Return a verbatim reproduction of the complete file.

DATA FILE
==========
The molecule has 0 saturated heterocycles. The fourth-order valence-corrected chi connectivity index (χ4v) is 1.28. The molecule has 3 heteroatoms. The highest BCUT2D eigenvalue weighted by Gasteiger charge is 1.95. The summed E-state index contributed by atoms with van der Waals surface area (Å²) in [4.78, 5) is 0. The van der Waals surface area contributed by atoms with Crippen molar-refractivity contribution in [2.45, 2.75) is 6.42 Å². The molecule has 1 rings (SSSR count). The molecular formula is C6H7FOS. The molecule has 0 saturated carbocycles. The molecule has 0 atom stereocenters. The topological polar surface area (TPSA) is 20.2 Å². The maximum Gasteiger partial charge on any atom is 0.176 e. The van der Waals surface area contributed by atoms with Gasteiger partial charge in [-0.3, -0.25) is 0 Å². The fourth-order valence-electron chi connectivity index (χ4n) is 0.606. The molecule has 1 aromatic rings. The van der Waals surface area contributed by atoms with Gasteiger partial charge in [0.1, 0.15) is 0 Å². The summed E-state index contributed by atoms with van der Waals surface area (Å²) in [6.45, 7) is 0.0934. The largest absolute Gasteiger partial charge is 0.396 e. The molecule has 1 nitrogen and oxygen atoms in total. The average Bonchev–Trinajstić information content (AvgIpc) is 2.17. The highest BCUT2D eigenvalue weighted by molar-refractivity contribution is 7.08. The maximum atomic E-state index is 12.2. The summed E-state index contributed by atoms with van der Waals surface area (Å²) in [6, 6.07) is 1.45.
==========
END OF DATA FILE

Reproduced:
The molecule has 0 saturated heterocycles. The fourth-order valence-corrected chi connectivity index (χ4v) is 1.28. The molecule has 3 heteroatoms. The highest BCUT2D eigenvalue weighted by Gasteiger charge is 1.95. The summed E-state index contributed by atoms with van der Waals surface area (Å²) in [4.78, 5) is 0. The van der Waals surface area contributed by atoms with Crippen molar-refractivity contribution in [2.45, 2.75) is 6.42 Å². The molecule has 1 rings (SSSR count). The molecular formula is C6H7FOS. The molecule has 0 saturated carbocycles. The molecule has 0 atom stereocenters. The topological polar surface area (TPSA) is 20.2 Å². The maximum Gasteiger partial charge on any atom is 0.176 e. The van der Waals surface area contributed by atoms with Gasteiger partial charge in [-0.3, -0.25) is 0 Å². The fourth-order valence-electron chi connectivity index (χ4n) is 0.606. The molecule has 1 aromatic rings. The van der Waals surface area contributed by atoms with Gasteiger partial charge in [0.1, 0.15) is 0 Å². The summed E-state index contributed by atoms with van der Waals surface area (Å²) in [6.45, 7) is 0.0934. The largest absolute Gasteiger partial charge is 0.396 e. The molecule has 1 nitrogen and oxygen atoms in total. The average Bonchev–Trinajstić information content (AvgIpc) is 2.17. The highest BCUT2D eigenvalue weighted by molar-refractivity contribution is 7.08. The maximum atomic E-state index is 12.2. The summed E-state index contributed by atoms with van der Waals surface area (Å²) in [6, 6.07) is 1.45.